There is a question that stays with us throughout our lives. While phrased in different ways, it is still asking the same thing.
What will he/she be when they grow up? What are you going to be when you are all grown up? What do you do for a living? What are you doing with yourself these days? What will you do in retirement? What did they do in life?
What labor will you do, are you doing, or did you do? This question bears consideration on the Labor Day weekend.
Yes, somehow summer ran out, and now it is Labor Day. Let's forget for a moment that we must put away the summer clothes, the white shoes and the seersucker suits, and focus instead on the true meaning of this event in September.
Labor Day, the first Monday in September, is a creation of the labor movement, and it is dedicated to the social and economic achievements of American workers. It constitutes a yearly national tribute to the contributions that workers have made to the strength, prosperity, and well-being of our country.
Through the years, the nation has given increasing emphasis to Labor Day. The first governmental recognition came through municipal ordinances passed during 1885 and 1886. From these, a movement developed to secure state legislation. The first state bill was introduced into the New York legislature, but the first to become law was passed by Oregon on February 21, 1887. During that year four more states - Colorado, Massachusetts, New Jersey, and New York - created a Labor Day holiday by legislative enactment. By the end of the decade, Connecticut, Nebraska, and Pennsylvania had followed suit. By 1894, 23 other states had adopted the holiday in honor of workers, and on June 28 of that year, Congress passed an act making the first Monday in September of each year a legal holiday in the District of Columbia and the territories. [http://www.dol.gov/laborday/history.htm]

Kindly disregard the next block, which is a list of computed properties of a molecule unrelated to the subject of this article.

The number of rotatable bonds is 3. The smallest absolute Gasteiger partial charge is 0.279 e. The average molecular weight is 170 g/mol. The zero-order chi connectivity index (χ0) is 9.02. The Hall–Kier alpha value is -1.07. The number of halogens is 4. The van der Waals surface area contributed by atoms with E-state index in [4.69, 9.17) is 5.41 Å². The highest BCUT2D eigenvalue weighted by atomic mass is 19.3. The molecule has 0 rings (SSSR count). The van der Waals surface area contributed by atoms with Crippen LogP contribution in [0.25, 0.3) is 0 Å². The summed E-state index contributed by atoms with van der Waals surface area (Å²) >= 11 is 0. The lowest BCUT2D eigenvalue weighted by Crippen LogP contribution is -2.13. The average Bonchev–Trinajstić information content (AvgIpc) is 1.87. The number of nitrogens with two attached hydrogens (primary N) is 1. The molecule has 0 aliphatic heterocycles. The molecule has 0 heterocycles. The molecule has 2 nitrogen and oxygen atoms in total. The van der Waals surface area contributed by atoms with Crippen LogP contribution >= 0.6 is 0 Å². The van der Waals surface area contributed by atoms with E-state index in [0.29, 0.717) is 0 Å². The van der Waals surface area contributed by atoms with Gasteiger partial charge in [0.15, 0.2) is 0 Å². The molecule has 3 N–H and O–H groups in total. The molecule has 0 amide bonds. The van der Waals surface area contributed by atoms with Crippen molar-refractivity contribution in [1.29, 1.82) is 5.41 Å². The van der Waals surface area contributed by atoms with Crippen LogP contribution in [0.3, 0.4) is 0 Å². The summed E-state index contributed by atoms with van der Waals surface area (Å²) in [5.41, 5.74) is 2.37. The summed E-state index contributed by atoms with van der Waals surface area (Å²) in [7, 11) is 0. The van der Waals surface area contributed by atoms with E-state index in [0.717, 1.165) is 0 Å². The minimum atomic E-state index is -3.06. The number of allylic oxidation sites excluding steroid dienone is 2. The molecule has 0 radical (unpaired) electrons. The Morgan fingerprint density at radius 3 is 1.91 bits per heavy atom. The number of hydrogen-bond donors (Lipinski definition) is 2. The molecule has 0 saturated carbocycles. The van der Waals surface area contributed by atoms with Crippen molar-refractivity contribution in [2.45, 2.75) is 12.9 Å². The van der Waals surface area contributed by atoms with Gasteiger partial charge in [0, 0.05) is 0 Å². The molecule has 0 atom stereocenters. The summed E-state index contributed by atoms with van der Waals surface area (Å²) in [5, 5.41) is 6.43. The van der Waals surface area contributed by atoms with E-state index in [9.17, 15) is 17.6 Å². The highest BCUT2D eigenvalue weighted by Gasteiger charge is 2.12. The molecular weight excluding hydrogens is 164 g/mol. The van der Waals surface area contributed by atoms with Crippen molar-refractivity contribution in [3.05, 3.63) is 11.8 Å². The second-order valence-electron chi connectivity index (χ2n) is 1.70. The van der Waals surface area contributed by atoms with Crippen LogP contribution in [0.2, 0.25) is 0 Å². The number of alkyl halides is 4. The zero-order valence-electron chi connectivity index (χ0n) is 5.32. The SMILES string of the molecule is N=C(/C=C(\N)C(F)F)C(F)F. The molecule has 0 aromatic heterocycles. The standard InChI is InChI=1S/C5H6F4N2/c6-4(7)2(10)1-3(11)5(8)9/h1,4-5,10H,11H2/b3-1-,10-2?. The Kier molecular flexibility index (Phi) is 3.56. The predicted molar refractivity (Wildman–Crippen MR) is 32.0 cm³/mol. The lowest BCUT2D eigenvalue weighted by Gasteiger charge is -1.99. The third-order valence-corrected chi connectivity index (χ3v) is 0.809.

Surprise! It was not created as a holiday to mark the beginning of fall. It was a long weekend to celebrate the contributions made through the labor of the workforce. Doesn't sound so exciting anymore, does it? In its early days parades,speeches, and events showcased the power of the American workforce; no job was too insignificant.
I've been thinking. What of our labor for the Kingdom of God is there that we need to celebrate? Have there been contributions from us as clergy that have helped strength, prosperity and well-being of the community to take place? Is our work all about us (what we do?) or is it about our call from Almighty God? Do our endless hours of meetings, our visits in the homes and hospitals, our flowing and dry moments over so many sermons, and our stolen times for prayer and discernment make headway into God's kingdom?
I believe that every moment spent in the labor of love for our call, every moment held in faith believing that God is able, and every moment of sacrifice shared brings the kingdom of God closer to a reality. I believe our labor is not in vain.
I wish we could have a parade for each of you this weekend. I wish there were speeches and balloons floating all over about how awesome is your gift of work for God. I wish our churches would take a moment to say to each of you, "Well done, pastor!" No, not as a Hallmark holiday or because a law passed in 1894, but because you are doing great things for God's People, the Body of Christ.
I'm grateful and proud of all you do, my friends. Keep up the great work and never doubt that it is appreciated.
Working together till eternity,